BCIT (British Columbia Institute of Technology) sign on a building at the main campus in Burnaby. Shutterstock

BCIT 50-year campus plan could include rental housing—if Burnaby is on board

Burnaby’s city council will soon decide whether to enter into a memorandum of understanding with BCIT to support the implementation of the plan.

By Srushti Gangdev | July 28, 2022 |5:00 am

In the next 50 years, BC Institute of Technology’s Burnaby campus could become home to purpose-built rental buildings for members of the general public.

That possibility is laid out in the post-secondary institution’s campus plan, approved by the BCIT board of governors in May 2018.

Burnaby’s city council has authorized staff to enter into a memorandum of understanding with BCIT to support the implementation of the plan.

It comes after a 2021 bylaw passed in council that rezoned the campus area to the “P6 BCIT District”.

A report to the city’s planning and development committee last week says the MOU will make sure that BCIT and the City of Burnaby are aligned on policies that will “set out a framework for the consideration of future development on portions of the BCIT Campus to permit potential uses that are currently not permitted in the P6 BCIT District”.

A purpose-built rental building for people who are not a part of the BCIT community would fall under that category—as would a proposed hotel that could host meetings, conferences, short-term visitors to campus, and additional liquor license establishments.

The MOU says that while the city isn’t necessarily opposed to approving developments like those, it would have to consider them on a site-specific basis.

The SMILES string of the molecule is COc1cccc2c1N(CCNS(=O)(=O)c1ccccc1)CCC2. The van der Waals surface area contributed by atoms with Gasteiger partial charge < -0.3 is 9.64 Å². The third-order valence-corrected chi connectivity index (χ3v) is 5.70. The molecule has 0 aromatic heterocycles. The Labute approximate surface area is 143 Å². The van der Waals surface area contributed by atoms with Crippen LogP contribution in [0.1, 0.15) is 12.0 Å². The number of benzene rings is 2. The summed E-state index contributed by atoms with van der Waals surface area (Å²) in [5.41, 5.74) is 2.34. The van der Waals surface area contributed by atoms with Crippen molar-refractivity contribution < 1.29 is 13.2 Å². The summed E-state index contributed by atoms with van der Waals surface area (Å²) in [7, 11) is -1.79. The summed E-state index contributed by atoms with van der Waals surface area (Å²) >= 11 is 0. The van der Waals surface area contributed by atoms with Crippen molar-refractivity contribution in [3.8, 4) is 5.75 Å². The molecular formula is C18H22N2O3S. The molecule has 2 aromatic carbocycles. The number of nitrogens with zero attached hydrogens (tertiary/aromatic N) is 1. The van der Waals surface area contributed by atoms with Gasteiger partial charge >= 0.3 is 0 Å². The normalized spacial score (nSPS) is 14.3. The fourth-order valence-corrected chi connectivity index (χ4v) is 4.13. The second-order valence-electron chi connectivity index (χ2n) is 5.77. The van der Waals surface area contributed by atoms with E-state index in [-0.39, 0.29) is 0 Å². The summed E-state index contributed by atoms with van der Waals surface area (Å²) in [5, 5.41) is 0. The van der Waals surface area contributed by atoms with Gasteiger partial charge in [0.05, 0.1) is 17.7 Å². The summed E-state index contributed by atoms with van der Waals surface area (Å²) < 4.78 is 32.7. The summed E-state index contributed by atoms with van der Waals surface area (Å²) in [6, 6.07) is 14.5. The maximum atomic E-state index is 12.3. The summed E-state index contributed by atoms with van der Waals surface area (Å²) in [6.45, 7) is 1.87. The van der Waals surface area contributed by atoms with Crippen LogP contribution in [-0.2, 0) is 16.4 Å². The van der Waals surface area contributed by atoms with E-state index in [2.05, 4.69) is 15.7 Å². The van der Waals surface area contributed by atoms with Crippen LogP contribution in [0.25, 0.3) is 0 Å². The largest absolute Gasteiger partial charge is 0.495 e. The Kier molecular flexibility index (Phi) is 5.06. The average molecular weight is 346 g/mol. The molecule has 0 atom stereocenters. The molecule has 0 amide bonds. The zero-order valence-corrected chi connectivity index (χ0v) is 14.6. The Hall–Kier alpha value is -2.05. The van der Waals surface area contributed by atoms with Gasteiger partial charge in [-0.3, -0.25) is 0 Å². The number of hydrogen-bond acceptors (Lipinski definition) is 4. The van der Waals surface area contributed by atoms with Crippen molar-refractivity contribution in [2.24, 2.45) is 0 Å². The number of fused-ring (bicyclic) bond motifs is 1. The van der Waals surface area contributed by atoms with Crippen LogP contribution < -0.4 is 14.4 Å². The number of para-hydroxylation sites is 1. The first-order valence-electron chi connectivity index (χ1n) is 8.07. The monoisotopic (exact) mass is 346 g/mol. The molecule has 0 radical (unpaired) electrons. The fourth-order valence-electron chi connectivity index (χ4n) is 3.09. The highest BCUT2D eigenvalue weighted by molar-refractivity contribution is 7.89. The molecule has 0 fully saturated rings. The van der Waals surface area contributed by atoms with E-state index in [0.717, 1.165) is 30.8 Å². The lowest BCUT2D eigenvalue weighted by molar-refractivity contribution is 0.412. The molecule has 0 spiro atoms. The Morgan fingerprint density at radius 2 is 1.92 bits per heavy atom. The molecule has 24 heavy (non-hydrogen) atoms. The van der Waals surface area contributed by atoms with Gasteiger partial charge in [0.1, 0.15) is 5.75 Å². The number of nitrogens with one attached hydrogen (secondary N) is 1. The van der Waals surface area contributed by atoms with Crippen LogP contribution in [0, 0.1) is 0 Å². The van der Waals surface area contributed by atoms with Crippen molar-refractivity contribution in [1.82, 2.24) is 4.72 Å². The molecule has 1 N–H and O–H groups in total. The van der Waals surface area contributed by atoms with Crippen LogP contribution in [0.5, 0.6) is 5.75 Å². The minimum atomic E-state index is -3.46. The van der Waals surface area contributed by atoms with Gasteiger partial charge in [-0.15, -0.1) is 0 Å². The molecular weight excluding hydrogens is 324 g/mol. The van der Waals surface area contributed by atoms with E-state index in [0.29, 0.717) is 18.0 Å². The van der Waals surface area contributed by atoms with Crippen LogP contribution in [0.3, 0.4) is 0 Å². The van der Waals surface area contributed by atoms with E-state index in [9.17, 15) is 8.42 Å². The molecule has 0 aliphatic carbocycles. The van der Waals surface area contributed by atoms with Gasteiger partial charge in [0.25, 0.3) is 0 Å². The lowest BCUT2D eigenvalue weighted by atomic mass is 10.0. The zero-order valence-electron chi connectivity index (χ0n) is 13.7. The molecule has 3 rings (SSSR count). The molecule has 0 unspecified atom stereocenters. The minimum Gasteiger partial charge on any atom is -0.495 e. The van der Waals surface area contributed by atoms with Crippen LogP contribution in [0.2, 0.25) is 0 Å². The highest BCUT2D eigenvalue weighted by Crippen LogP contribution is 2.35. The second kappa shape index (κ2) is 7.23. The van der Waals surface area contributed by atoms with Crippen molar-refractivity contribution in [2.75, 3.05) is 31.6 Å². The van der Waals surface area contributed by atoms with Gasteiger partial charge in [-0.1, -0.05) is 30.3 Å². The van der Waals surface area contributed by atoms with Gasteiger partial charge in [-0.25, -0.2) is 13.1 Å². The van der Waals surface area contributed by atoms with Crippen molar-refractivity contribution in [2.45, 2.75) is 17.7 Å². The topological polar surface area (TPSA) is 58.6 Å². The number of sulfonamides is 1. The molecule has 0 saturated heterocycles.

Housing for full-time students is also one of the top priorities laid out in the campus plan, which notes there are only 336 beds currently on campus—and they will need to be replaced in the next few years.

BCIT plans to build 2,500 beds of various types—including full-term housing, short-term housing for students in short courses, and family-oriented housing—by 2040.

The MOU also seeks to clarify a previous agreement between BCIT and the city regarding the stewardship of Guichon Creek, an important tributary of Still Creek that was historically a migration route for salmon and trout.

Urbanization and damming in the 20th century meant that the stream became sterile for fish. Although there have been significant revitalization efforts since the 70s and 80s, returning much of the creek to its formerly natural state, salmon and trout are still unable to navigate through the portions of Guichon Creek north of Ford Street that are currently underground and channeled into a pipe.

The MOU notes that BCIT, in the course of seeking funding for new developments or infrastructure upgrades in the area, will attempt wherever possible to secure funding for the “daylighting” of nearby sections of the creek in the process.

“The design for daylighting of any of the piped section of the creek should put highest priority on ensuring the safe passage of fish between Canada Way and the southern natural section of Guichon Creek, meaning sufficient water flow, appropriate water quality, suitable stream morphology, appropriate substrate material, and replacement or retrofit of existing pipes for fish passage through stream segments that remain enclosed,” reads the MOU.

The MOU says that daylighted portions should provide fish habitat as well—as long as the main design of the daylighting is focused on becoming a “multifunctional urban waterway” with crossings, seating areas, and walking cycling paths, rather than simply a natural riparian area.

The City of Burnaby and BCIT would collaborate on the designs of those daylighted sections under the MOU.

Srushti Gangdev

Reporter at Burnaby Beacon

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